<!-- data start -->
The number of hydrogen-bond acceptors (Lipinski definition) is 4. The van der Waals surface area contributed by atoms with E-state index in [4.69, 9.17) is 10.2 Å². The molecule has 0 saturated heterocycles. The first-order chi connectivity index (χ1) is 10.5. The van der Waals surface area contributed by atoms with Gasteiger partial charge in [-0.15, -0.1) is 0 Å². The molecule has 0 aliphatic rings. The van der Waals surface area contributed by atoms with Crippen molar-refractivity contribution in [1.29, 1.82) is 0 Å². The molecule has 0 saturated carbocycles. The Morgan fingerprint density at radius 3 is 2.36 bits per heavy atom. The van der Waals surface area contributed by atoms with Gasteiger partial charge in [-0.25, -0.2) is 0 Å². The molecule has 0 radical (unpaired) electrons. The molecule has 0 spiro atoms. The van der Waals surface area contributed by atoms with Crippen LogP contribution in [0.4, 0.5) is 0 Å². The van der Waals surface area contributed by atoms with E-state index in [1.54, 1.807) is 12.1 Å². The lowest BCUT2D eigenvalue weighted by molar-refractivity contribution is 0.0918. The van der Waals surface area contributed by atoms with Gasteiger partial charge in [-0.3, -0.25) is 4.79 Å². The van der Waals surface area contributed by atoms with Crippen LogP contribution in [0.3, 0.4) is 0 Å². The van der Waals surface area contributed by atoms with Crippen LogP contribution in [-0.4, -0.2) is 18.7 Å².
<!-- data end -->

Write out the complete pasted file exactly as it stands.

The number of hydrogen-bond acceptors (Lipinski definition) is 4. The van der Waals surface area contributed by atoms with E-state index in [4.69, 9.17) is 10.2 Å². The molecule has 0 saturated heterocycles. The first-order chi connectivity index (χ1) is 10.5. The van der Waals surface area contributed by atoms with Gasteiger partial charge in [-0.15, -0.1) is 0 Å². The molecule has 0 aliphatic rings. The van der Waals surface area contributed by atoms with Crippen molar-refractivity contribution in [1.29, 1.82) is 0 Å². The molecule has 0 saturated carbocycles. The Morgan fingerprint density at radius 3 is 2.36 bits per heavy atom. The van der Waals surface area contributed by atoms with Gasteiger partial charge in [-0.25, -0.2) is 0 Å². The molecule has 0 radical (unpaired) electrons. The molecule has 0 spiro atoms. The van der Waals surface area contributed by atoms with Crippen LogP contribution in [0.4, 0.5) is 0 Å². The van der Waals surface area contributed by atoms with E-state index in [1.54, 1.807) is 12.1 Å². The lowest BCUT2D eigenvalue weighted by molar-refractivity contribution is 0.0918. The van der Waals surface area contributed by atoms with Gasteiger partial charge in [-0.3, -0.25) is 4.79 Å². The van der Waals surface area contributed by atoms with Crippen LogP contribution in [0.3, 0.4) is 0 Å². The van der Waals surface area contributed by atoms with Crippen LogP contribution in [-0.4, -0.2) is 18.7 Å².